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Justice News

Department of Justice
U.S. Attorney’s Office
District of Alaska

Tuesday, April 25, 2017

Former Corrections Officer Sentenced to Federal Prison for Smuggling Drugs into Goose Creek Correctional Center

Corrections Officer Conspired with Inmates and Others to Smuggle Drugs into Prison

Anchorage, Alaska – Acting U.S. Attorney Bryan Schroder announced today that a former Alaska Department of Corrections employee was sentenced to eight months in federal prison for his role in smuggling drugs into Goose Creek Correctional Center (GCCC) in Wasilla, Alaska.

Adam Jason Spindler, 33, of Wasilla, a former Corrections Officer at GCCC, was sentenced today by U.S. District Judge Sharon L. Gleason, to eight months in federal prison, three years of supervised release, forfeiture of his 2011 pickup truck, a $1,400 fine, and 120 hours of community service. On

Aug. 29, 2016, Spindler pled guilty to one count of drug conspiracy and one count of possession of controlled substances with the intent to distribute.

According to Assistant U.S. Attorney Andrea Hattan, who prosecuted the case, between at least March 30, 2016, and May 23, 2016, Spindler agreed on multiple occasions to smuggle drugs into GCCC for several different GCCC inmates housed in the section of GCCC that Spindler was responsible for guarding as a Corrections Officer. More specifically, Spindler met with several inmates’ respective drug associates at locations outside of GCCC to obtain drugs, and then smuggled those drugs into GCCC and delivered them to the particular inmate for whom Spindler had obtained and smuggled the drugs. Spindler got the drugs into the prison by hiding them when he reported for work. As a Corrections Officer, Spindler had to pass through a metal detector but was not routinely subjected to pat-down or further searches when he entered GCCC. To coordinate these drug trafficking schemes, Spindler obtained contact information for each co-conspirator inmate’s drug courier(s) from the applicable inmate, and then communicated with the drug courier via telephone and text message to arrange meetings outside of GCCC to obtain the drugs.

One of the drug schemes that Spindler was involved in was his May 2016 conspiracy with inmate Edward Wayne George, aka “Bigs,” and George’s girlfriend, Taylor Hunter, to smuggle drugs into GCCC for distribution to other inmates. George was a GCCC inmate who was housed in the same section of GCCC where Spindler worked as a Corrections Officer. Spindler got Hunter’s contact information from George and from there, Spindler and Hunter coordinated the drug delivery directly. Between May 5 and May 25, 2016, Spindler had contact with Hunter approximately 35 times.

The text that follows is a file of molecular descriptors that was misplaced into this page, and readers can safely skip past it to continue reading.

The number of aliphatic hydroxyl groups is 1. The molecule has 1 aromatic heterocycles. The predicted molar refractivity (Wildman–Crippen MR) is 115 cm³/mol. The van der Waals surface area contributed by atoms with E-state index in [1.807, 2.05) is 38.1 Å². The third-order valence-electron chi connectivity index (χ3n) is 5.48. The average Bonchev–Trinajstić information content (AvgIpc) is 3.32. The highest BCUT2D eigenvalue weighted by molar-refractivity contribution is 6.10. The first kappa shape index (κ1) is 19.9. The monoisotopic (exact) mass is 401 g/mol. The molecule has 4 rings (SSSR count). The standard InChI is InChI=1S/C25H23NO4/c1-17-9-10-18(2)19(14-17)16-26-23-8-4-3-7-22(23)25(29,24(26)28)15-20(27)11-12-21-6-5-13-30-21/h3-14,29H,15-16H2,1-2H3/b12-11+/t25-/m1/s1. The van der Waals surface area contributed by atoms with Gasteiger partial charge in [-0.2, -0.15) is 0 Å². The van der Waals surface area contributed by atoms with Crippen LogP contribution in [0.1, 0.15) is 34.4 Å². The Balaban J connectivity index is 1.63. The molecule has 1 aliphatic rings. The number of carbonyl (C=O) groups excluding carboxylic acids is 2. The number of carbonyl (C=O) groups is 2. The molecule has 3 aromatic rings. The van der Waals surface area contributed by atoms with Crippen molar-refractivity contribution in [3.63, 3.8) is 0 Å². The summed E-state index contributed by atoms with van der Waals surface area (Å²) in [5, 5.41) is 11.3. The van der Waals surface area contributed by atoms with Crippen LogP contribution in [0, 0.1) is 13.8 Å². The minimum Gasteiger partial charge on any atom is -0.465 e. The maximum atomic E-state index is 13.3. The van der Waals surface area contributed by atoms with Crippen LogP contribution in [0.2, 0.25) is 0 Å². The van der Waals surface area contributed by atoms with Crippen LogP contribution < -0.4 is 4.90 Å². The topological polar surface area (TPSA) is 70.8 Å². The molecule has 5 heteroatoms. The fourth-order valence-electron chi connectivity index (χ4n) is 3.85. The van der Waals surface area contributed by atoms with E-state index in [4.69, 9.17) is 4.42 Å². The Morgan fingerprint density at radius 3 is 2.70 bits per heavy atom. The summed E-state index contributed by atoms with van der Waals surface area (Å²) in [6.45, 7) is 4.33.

On May 23, 2016, as law enforcement officers looked on, Spindler, who was dressed in his Alaska Department of Corrections uniform, met Hunter at a McDonald’s restaurant in Wasilla to retrieve the drugs that Spindler planned to smuggle to George. Hunter then got into Spindler’s truck and she handed Spindler a plastic baggie containing heroin and marijuana. Spindler then drove from the McDonald’s directly to GCCC. Spindler entered GCCC to begin his shift and was detained and subsequently arrested by the Federal Bureau of Investigation (FBI).

Spindler admitted that he was paid approximately $1,400 altogether for smuggling drugs into GCCC, but made it clear that he was doing it for the “excitement” not the money.

At sentencing, Judge Gleason noted the seriousness of Spindler’s crimes and recognized “the enormous” and multi-faceted impact that introducing drugs into a prison environment has to GCCC inmates, GCCC personnel, and public trust. In addition, the Judge specifically noted the need for the sentence imposed to deter others by sending the “message that this conduct cannot be tolerated,” particularly by a Corrections Officer like Spindler who “betrayed public trust.” Judge Gleason also noted that Spindler’s crimes were not a “one time event or one time error in judgment,” but spanned two months, and were perpetrated in “a prison environment.” The Judge specifically noted being “troubled” by Spindler being corrupted by the lure of, in his words, “excitement.”

Edward Wayne George, 27, was previously sentenced on April 6, 2017, to 33 months in prison, followed by three years of supervised release, for his role in the conspiracy. At his sentencing, Judge Gleason noted that the offense endangered not just the other GCCC inmates but, importantly, GCCC employees, “who leave their families every day” to work within the state’s largest prison.

Taylor Hunter, 20, is scheduled to be sentenced on May 17, 2017, at 1:30 P.M.

“The vast majority of government employees work hard every day to serve the people of the nation and our state,” said Acting U.S. Attorney Schroder. “However, when one of them becomes corrupt, it is necessary to hold them accountable.”

“Over the past year, we’ve developed strong working relationships, especially with the Department of Corrections to identify possible cases of corruption within our prisons,” said FBI Special Agent in Charge, Marlin Ritzman. “This case is just the beginning of our collaboration with DOC. FBI Anchorage is committed to rooting out corruption at whatever level it exists.”

Acting U.S. Attorney Schroder commended the FBI who conducted the investigation, as well as the Alaska Department of Corrections for their substantial assistance, leading to the successful prosecution of this case.

Drug Trafficking
Public Corruption
Updated April 25, 2017